Cross-textual Character Analysis

Helping students analyze texts

Higher levels of critical analysis writing require students to think across texts and authors. Often this practice requires an ability to put aside author style momentarily in order to get to the bottom of how an author has developed a character.

While writing style, pacing, and many other elements of fiction should not be overlooked, there are times when a more perfunctory means of gathering evidence is very helpful for students who are developing analytical skills.

We never want to turn critical thinking into a series of perfunctory tasks; agreed. At the same time, step-by-step scaffolding can definitely help struggling readers and writers internalize some processes that can become very helpful. Consider how a database of characters might have a place in the classroom.

  • Find a way to collect information on characters.

Depending on the resources available to your students, this system may be as simple as chart paper on the wall. If you have the option, a Google sheet or a shared Excel spreadsheet would be much more efficient for later use. If you have the option for a Google Form with drop-down menus, that tool would provide an easy way for students to complete this exercise.

  • Clearly identify what types of characters will be the focus of this data collection, and give each type a label.
    • Protagonist
    • Antagonist
    • Hero
    • Villain
    • Tertiary Character
    • Foil
    • Archetypal Character

Your list may look very different, but these are suggestions based on overarching character ideas. Depending on where your students are in the study of the literature, this list can become more or less complex. For instance, if readings have focused on moves of a main character through multiple challenges in adolescence, then readers are likely focusing on protagonists and antagonists. They may be looking for those characteristics that classify each type of character.

  • Use descriptors that are generally accepted for the types of characters being studied. Make a list of common adjectives that students can select and assign to specific characters.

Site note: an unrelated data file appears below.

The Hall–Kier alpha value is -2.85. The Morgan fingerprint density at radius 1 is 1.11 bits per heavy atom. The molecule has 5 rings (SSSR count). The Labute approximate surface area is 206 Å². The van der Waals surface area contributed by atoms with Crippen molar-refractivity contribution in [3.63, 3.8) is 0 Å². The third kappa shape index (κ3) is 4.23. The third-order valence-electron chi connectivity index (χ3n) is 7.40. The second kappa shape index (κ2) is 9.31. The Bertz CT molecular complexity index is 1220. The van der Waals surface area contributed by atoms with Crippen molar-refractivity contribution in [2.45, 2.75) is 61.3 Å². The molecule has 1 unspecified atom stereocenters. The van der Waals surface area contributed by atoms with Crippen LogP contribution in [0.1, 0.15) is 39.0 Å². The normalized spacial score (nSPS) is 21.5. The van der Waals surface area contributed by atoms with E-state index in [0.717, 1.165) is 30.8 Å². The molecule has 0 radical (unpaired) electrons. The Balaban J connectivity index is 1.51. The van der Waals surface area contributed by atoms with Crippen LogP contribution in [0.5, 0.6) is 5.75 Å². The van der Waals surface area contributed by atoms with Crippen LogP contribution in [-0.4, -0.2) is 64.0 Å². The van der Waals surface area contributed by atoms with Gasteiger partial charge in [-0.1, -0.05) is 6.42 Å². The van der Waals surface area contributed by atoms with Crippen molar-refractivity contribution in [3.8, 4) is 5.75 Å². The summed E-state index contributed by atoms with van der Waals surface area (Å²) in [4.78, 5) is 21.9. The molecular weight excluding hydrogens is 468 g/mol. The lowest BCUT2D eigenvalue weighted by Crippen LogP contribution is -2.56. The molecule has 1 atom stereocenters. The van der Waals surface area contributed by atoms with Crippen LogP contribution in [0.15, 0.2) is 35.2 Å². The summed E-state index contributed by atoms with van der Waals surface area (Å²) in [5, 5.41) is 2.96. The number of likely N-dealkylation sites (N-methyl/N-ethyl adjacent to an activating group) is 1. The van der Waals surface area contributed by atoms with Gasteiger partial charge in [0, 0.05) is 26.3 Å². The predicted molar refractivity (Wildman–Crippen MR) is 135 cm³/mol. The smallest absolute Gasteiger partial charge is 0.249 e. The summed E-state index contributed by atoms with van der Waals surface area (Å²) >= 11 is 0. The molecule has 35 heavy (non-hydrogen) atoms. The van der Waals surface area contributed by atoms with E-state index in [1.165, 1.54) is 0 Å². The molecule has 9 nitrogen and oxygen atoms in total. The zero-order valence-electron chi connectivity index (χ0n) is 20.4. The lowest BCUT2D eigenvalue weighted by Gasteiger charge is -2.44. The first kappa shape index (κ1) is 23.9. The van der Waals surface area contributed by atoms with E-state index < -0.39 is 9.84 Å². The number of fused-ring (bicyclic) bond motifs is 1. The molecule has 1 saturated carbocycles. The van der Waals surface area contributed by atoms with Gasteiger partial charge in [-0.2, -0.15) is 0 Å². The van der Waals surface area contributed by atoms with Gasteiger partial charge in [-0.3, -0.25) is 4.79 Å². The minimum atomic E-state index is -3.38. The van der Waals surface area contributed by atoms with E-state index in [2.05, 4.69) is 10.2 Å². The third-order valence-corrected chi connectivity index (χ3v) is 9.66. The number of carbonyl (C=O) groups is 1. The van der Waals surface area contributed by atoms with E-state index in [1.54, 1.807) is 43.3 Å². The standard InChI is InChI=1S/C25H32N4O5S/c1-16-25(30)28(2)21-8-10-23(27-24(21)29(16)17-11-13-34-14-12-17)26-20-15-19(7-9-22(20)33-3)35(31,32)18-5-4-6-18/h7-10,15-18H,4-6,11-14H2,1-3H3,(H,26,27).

• Kind and caring
    • Thoughtful
    • Mean
    • Jealous
    • Creative
    • Spontaneous
    • Intelligent
  • Determine the evidences that are important in supporting the descriptions selected.
    • Author description
    • Actions, thoughts, or words of other characters
    • Actions, thoughts, or words of the character

Keep these categories broad so that students have opportunity to seek evidence without being hindered by a label. Encourage them to think broadly about how they have decided a character is creative or jealous. Allow them to connect ideas across the text, and then they can label the type of evidence they will cite.

  • Include a space for students to record page numbers and cite text.

It is important that this exercise focuses on very specific wording from the text. Students should be given time to dialogue about language and how the words a writer has used may have led the reader to draw conclusions about a character.

The spreadsheet might look something like this as students are collecting information:

How to use the evidences collected

After reading multiple pieces of literature, begin sorting and filtering the evidences for each type of character. Using a Google or Excel spreadsheet comes in very handy in this part of the cross-textual analysis.

  1. Filter the information by character type
  2. Sort by characteristics
  3. Use recorded evidences to dialogue about how each author developed a character by using:
    • Language
    • Situations
    • Other characters
    • Actions, thoughts, etc., of the character

Skills developed

By creating a bank of author moves around character development, students are developing multiple skills at one time. They are learning about writing techniques, learning denotation and connotation of language, identifying common story elements that authors use to develop characters, and supporting their own ideas with specific evidences.

This type of skill development requires space for dialogue and reflection. Without these offerings in a safe environment, this work could indeed remain perfunctory. That is not the goal.

As the log of information grows, students students should make their critical thinking visible. They need to be encouraged to think across texts and begin connecting the dots of what good writers do. The database might even come in handy in developing a classroom character that students create collaboratively!

Get creative and enjoy with work your students.

Happy Reading!